Corporate Social Responsibility & Why Good People Behave Badly in Organizations
Original post by Laura Agadoni of Demand Media
Corporate responsibility is the practice of businesses giving back to the community. To understand why there is a need for this and why so-called good people behave badly in business, take note of what psychologist Erich Fromm says: "Greed is a bottomless pit which exhausts the person in an endless effort to satisfy the need without ever reaching satisfaction." You need think no further than Jeffrey Skilling of Enron or Bernie Ebbers of WorldCom, two corporate criminals, to realize the truth of Fromm's observation.
Forms of Corporate Responsibility
Corporations are in business to make profits. However, there are various reasons company would give back to its community. Often many employees of a company live in the surrounding community, and feel responsibility to help. At the same time, it can also be good publicity for company. Corporate responsibility can take many forms, from sponsoring a neighborhood Little League team to running nonprofit organizations.
Tell People What You Do
Many people in polite society believe it is tacky to talk about your own good deeds. But it's good for a company's reputation if the public is aware of the its corporate good will. When you engage in any type of corporate responsibility program, tell people about it through a press release. You can also communicate your message through social networking sites like Facebook or Twitter. These are good avenues for getting immediate feedback for your efforts.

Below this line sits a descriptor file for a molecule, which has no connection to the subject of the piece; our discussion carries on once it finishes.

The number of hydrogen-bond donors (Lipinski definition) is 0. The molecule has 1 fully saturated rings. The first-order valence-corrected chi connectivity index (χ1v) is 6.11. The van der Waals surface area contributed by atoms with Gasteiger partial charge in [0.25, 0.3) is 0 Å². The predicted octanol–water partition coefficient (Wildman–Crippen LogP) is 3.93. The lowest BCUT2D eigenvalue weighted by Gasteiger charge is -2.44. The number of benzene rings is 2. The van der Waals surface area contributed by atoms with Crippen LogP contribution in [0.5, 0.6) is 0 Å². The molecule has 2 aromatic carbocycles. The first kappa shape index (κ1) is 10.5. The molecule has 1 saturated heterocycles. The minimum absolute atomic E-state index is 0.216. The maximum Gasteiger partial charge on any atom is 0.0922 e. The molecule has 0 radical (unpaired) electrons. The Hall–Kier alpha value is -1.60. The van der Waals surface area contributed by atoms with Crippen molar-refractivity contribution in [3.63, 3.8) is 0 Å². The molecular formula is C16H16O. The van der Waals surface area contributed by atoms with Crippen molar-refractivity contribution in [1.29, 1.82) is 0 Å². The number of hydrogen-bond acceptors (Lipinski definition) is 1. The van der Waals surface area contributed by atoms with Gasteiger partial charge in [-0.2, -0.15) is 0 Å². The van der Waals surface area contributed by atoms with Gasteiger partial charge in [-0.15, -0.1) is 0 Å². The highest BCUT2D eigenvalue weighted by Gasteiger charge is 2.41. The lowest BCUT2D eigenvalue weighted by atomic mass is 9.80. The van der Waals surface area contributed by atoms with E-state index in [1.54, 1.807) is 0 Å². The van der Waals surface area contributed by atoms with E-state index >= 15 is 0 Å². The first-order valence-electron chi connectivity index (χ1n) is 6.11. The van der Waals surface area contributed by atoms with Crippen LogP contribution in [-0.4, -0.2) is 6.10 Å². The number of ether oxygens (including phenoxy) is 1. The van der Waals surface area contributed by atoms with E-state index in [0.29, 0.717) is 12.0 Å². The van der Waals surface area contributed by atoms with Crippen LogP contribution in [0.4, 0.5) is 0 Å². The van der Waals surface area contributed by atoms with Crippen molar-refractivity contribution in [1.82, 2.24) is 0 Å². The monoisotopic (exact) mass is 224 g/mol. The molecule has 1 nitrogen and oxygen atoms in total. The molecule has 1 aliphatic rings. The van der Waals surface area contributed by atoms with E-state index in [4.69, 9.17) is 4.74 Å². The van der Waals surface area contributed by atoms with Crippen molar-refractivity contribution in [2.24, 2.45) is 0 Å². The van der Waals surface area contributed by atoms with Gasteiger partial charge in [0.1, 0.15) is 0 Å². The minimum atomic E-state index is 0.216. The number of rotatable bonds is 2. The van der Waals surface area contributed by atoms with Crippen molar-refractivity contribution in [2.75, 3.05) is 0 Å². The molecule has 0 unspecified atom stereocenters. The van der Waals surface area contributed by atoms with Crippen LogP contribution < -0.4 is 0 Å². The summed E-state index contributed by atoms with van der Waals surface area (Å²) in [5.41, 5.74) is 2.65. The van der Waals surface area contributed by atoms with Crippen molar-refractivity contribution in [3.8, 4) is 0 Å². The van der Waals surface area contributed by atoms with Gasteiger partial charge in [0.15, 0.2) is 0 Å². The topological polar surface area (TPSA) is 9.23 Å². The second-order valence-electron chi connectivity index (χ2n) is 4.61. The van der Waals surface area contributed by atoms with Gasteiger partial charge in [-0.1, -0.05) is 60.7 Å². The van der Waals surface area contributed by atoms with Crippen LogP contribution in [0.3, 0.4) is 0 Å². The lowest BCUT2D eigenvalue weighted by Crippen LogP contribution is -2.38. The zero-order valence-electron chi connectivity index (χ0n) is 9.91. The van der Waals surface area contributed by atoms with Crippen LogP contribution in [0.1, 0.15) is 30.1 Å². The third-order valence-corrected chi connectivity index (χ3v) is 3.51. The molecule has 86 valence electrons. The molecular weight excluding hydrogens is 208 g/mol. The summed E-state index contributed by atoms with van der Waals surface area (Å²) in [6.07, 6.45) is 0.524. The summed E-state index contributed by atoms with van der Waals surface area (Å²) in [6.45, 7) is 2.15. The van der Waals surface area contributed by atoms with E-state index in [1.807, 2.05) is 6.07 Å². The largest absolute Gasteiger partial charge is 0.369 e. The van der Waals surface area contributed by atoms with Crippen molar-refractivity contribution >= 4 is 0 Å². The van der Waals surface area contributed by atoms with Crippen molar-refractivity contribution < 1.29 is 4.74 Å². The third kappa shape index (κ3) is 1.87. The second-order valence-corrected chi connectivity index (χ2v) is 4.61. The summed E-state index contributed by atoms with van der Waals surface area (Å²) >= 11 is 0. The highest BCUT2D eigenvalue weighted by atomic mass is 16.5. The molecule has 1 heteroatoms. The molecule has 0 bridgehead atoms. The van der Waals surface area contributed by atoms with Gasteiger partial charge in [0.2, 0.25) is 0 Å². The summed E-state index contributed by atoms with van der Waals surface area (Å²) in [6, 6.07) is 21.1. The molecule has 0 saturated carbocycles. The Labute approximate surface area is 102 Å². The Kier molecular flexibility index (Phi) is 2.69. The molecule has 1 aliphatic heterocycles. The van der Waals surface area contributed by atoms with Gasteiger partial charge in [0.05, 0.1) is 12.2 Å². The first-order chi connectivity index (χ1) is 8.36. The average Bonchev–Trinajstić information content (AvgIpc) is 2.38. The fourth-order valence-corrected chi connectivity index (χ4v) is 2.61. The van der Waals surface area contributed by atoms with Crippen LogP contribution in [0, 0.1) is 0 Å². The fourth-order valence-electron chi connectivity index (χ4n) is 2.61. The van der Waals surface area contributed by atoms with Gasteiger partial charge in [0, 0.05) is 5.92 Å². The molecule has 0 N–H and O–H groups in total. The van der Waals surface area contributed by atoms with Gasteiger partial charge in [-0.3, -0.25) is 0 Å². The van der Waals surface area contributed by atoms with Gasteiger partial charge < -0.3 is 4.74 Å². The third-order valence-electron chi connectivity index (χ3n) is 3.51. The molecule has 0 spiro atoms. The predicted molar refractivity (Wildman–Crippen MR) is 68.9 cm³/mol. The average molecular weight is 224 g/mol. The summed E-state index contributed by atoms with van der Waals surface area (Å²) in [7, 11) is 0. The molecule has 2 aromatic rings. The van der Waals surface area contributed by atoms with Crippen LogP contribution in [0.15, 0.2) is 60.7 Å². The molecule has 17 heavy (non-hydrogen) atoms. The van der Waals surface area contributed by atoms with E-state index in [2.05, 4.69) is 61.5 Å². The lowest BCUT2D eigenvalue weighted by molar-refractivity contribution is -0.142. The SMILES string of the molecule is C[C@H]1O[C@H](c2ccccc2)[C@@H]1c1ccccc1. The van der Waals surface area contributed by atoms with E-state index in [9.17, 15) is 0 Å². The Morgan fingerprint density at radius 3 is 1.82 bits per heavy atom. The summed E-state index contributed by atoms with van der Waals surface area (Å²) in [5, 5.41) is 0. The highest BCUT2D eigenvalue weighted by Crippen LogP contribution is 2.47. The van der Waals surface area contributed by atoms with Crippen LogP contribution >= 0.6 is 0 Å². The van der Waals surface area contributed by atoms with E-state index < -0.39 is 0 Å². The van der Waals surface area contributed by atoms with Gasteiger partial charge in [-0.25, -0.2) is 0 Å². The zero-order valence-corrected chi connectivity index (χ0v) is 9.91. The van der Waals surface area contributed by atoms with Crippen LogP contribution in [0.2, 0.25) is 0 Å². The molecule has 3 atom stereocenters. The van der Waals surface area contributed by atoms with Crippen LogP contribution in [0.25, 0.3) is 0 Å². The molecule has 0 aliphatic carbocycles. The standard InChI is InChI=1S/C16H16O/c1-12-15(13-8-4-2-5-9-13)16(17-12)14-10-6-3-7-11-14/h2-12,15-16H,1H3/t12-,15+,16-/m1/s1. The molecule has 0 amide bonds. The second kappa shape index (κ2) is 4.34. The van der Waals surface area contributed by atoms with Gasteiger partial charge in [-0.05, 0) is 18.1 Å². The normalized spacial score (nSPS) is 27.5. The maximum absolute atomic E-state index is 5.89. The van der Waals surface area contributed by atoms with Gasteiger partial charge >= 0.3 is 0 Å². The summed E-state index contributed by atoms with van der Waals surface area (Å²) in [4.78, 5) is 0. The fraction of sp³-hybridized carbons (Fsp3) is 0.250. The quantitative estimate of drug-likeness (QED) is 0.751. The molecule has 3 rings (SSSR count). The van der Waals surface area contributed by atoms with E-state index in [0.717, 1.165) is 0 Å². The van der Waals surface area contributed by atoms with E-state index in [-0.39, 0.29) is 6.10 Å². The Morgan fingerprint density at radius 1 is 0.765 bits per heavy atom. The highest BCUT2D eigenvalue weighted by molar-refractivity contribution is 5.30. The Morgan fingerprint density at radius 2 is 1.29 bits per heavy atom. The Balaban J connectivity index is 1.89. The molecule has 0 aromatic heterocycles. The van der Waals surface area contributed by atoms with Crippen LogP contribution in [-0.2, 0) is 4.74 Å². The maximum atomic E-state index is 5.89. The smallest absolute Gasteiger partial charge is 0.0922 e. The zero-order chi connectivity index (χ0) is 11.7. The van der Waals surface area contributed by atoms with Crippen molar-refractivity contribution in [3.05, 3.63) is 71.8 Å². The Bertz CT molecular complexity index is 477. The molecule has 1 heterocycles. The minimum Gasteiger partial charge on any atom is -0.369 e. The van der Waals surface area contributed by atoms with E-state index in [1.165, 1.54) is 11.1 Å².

Why people behave badly in organizations is as varied as the people who behave badly. In the 1980s, insider trading was rampant; the 1990s saw creative accounting and financial fraud from executives who received stiff prison sentences. The early 2000s saw Goldman Sachs earning profits during the subprime mortgage fiasco by betting that its investments would fail.
When it comes to business, Congress can pass regulations such as the Sarbanes-Oxley Act of 2002 to make companies accountable for their actions. However, some argue that these types of regulations take the bite out of business. Too much governing can cause businesses to take fewer risks.
- Inc.; The Way I Work: Daniel Lubetzky of Kind; Issie Lapowsky; December 2010
- Entrepreneur; Spotlighting Your Social Responsibility; Rachel Meranus; May 2010
- "PBS Newshour"; Skilling Sentence Marks Latest Crackdown on Corporate Crimes; October 2006
- MSN; How Goldman Profited from Subprime Meltdown; December 2007
About the Author
Laura Agadoni has been writing professionally since 1983. Her feature stories on area businesses, human interest and health and fitness appear in her local newspaper. She has also written and edited for a grassroots outreach effort and has been published in "Clean Eating" magazine and in "Dimensions" magazine, a CUNA Mutual publication. Agadoni has a Bachelor of Arts in communications from California State University-Fullerton.
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